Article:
S. Korean researchers develop Mediterranean diet that helps prevent cardiovascular disease
South Korean researchers have developed a Korean-style Mediterranean diet that helps prevent cardiovascular disease by reducing the proportion of carbohydrates while increasing the ratio of fat and protein.
The diet consisted of carbohydrates, fat, and protein in a 5:3:2 ratio.
The Gangnam Severance Hospital team offered the diet to 92 hyperlipidemia patients for 10 weeks and tracked their observations.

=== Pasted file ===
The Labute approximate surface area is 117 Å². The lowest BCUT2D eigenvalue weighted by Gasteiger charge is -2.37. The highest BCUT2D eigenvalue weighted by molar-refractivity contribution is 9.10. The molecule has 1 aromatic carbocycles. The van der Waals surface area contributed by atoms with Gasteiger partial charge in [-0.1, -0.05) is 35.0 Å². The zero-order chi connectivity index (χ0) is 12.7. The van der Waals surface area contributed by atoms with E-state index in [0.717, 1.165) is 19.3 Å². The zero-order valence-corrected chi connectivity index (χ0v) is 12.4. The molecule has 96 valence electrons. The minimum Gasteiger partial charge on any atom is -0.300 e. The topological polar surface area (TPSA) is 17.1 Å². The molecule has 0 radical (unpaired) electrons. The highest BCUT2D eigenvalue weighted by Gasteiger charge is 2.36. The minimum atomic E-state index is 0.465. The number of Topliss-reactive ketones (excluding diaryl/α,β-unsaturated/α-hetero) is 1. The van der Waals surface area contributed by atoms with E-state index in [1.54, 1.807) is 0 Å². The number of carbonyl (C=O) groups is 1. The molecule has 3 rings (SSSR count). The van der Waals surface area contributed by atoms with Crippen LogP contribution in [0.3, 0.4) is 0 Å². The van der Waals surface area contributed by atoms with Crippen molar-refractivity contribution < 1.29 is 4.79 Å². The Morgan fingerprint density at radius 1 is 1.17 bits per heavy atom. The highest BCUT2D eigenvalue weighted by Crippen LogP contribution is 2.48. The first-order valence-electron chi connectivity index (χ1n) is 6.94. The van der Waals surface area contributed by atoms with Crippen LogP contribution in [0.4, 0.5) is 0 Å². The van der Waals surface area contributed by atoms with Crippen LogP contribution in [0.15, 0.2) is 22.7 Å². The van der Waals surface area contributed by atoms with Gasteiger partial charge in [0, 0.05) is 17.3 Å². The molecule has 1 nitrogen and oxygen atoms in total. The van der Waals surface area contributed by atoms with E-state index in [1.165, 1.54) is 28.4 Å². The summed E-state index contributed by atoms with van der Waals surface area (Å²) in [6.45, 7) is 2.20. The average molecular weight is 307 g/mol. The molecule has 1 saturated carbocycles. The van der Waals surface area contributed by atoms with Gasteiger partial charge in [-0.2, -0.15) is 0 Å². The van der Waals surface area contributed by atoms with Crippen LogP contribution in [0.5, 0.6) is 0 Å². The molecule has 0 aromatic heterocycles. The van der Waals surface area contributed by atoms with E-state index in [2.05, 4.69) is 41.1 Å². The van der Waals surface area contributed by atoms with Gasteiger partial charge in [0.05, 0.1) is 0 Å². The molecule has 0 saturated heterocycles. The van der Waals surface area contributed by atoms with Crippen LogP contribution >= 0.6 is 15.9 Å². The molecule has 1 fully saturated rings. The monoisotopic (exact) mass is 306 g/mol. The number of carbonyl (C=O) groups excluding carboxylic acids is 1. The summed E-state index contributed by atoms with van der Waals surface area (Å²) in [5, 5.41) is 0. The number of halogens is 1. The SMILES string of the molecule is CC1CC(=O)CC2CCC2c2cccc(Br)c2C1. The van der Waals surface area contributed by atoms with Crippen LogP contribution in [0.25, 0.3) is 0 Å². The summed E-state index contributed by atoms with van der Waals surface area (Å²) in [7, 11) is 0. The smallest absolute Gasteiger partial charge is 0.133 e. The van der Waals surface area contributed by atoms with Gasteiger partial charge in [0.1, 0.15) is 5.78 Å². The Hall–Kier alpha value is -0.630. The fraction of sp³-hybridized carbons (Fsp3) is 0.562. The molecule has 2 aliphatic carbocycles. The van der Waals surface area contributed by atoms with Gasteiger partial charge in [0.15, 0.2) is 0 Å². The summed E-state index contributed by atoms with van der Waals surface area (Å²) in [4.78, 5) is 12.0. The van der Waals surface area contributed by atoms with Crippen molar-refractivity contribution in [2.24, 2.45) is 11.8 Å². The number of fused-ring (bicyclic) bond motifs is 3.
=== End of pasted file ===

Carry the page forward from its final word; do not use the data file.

Patients who followed the Korean-style Mediterranean diet cut their average weight by 1.76 kilograms and trimmed their waist size by 1.73 centimeters.
In contrast, those from the general diet group only marked a 0.26-kilogram decline in average weight and 0.15 centimeters in waist size.
Those that took the Mediterranean diet also exhibited a meaningful reduction in dyslipidemia indices, including total cholesterol, low-density lipoprotein (LDL) cholesterol in the blood, and steatosis index.
They also showed declines in other body inflammation indices, such as fasting blood sugar, leukocyte value, and insulin-resistant index.